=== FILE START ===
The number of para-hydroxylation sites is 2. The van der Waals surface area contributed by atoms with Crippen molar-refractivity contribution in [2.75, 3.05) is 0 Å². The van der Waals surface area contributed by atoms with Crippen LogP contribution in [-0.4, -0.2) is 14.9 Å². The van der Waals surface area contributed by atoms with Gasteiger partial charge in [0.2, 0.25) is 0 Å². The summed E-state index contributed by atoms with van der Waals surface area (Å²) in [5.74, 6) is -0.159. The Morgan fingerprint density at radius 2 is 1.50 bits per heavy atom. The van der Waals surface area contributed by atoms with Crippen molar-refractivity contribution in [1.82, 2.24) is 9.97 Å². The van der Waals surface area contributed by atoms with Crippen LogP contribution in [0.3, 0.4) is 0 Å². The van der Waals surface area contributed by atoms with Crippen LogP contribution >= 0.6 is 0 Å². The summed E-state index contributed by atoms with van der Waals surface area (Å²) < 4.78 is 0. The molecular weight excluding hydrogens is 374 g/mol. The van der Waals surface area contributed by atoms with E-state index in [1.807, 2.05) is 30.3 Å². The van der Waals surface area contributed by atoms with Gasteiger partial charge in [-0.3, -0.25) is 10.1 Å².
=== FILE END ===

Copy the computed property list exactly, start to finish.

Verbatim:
The number of para-hydroxylation sites is 2. The van der Waals surface area contributed by atoms with Crippen molar-refractivity contribution in [2.75, 3.05) is 0 Å². The van der Waals surface area contributed by atoms with Crippen LogP contribution in [-0.4, -0.2) is 14.9 Å². The van der Waals surface area contributed by atoms with Gasteiger partial charge in [0.2, 0.25) is 0 Å². The summed E-state index contributed by atoms with van der Waals surface area (Å²) in [5.74, 6) is -0.159. The Morgan fingerprint density at radius 2 is 1.50 bits per heavy atom. The van der Waals surface area contributed by atoms with Crippen molar-refractivity contribution in [1.82, 2.24) is 9.97 Å². The van der Waals surface area contributed by atoms with Crippen LogP contribution in [0.3, 0.4) is 0 Å². The van der Waals surface area contributed by atoms with Crippen LogP contribution >= 0.6 is 0 Å². The summed E-state index contributed by atoms with van der Waals surface area (Å²) < 4.78 is 0. The molecular weight excluding hydrogens is 374 g/mol. The van der Waals surface area contributed by atoms with E-state index in [1.807, 2.05) is 30.3 Å². The van der Waals surface area contributed by atoms with Gasteiger partial charge in [-0.3, -0.25) is 10.1 Å².